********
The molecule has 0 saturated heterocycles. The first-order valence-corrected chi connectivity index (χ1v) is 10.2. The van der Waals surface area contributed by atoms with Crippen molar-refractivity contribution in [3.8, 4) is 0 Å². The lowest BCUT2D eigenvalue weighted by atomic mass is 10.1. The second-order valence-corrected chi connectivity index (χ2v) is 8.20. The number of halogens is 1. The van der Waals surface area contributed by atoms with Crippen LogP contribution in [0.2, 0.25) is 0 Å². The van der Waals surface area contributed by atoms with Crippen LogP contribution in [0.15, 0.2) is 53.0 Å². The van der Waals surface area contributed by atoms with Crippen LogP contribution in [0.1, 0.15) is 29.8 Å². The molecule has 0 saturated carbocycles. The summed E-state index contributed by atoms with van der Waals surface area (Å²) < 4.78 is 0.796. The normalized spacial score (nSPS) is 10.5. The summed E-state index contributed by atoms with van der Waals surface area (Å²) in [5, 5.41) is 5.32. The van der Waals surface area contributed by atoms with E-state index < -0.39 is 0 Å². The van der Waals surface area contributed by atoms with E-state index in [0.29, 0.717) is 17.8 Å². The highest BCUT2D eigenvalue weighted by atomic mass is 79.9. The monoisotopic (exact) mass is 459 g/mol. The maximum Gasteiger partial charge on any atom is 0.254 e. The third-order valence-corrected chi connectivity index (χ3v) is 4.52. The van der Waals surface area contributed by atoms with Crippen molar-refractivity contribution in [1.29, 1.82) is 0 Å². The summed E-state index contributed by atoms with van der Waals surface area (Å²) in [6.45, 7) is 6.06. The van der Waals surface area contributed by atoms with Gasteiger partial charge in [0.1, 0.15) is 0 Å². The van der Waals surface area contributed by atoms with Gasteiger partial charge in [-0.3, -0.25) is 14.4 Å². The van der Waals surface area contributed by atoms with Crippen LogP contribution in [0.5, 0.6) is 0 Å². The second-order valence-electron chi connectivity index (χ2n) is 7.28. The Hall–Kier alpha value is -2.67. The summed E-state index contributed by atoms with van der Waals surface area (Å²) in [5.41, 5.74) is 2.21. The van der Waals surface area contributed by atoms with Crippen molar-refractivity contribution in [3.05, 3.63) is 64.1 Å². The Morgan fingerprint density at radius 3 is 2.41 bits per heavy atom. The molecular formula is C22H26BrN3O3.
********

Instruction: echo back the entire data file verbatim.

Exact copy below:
The molecule has 0 saturated heterocycles. The first-order valence-corrected chi connectivity index (χ1v) is 10.2. The van der Waals surface area contributed by atoms with Crippen molar-refractivity contribution in [3.8, 4) is 0 Å². The lowest BCUT2D eigenvalue weighted by atomic mass is 10.1. The second-order valence-corrected chi connectivity index (χ2v) is 8.20. The number of halogens is 1. The van der Waals surface area contributed by atoms with Crippen LogP contribution in [0.2, 0.25) is 0 Å². The van der Waals surface area contributed by atoms with Crippen LogP contribution in [0.15, 0.2) is 53.0 Å². The van der Waals surface area contributed by atoms with Crippen LogP contribution in [0.1, 0.15) is 29.8 Å². The molecule has 0 saturated carbocycles. The summed E-state index contributed by atoms with van der Waals surface area (Å²) < 4.78 is 0.796. The normalized spacial score (nSPS) is 10.5. The summed E-state index contributed by atoms with van der Waals surface area (Å²) in [5, 5.41) is 5.32. The van der Waals surface area contributed by atoms with E-state index < -0.39 is 0 Å². The van der Waals surface area contributed by atoms with E-state index in [0.29, 0.717) is 17.8 Å². The highest BCUT2D eigenvalue weighted by atomic mass is 79.9. The monoisotopic (exact) mass is 459 g/mol. The maximum Gasteiger partial charge on any atom is 0.254 e. The third-order valence-corrected chi connectivity index (χ3v) is 4.52. The van der Waals surface area contributed by atoms with Crippen molar-refractivity contribution in [1.29, 1.82) is 0 Å². The summed E-state index contributed by atoms with van der Waals surface area (Å²) in [6.45, 7) is 6.06. The van der Waals surface area contributed by atoms with Gasteiger partial charge in [0.1, 0.15) is 0 Å². The van der Waals surface area contributed by atoms with Gasteiger partial charge in [-0.3, -0.25) is 14.4 Å². The van der Waals surface area contributed by atoms with Crippen LogP contribution in [0.5, 0.6) is 0 Å². The second-order valence-electron chi connectivity index (χ2n) is 7.28. The Hall–Kier alpha value is -2.67. The summed E-state index contributed by atoms with van der Waals surface area (Å²) in [5.41, 5.74) is 2.21. The van der Waals surface area contributed by atoms with Crippen molar-refractivity contribution in [3.05, 3.63) is 64.1 Å². The Morgan fingerprint density at radius 3 is 2.41 bits per heavy atom. The molecular formula is C22H26BrN3O3.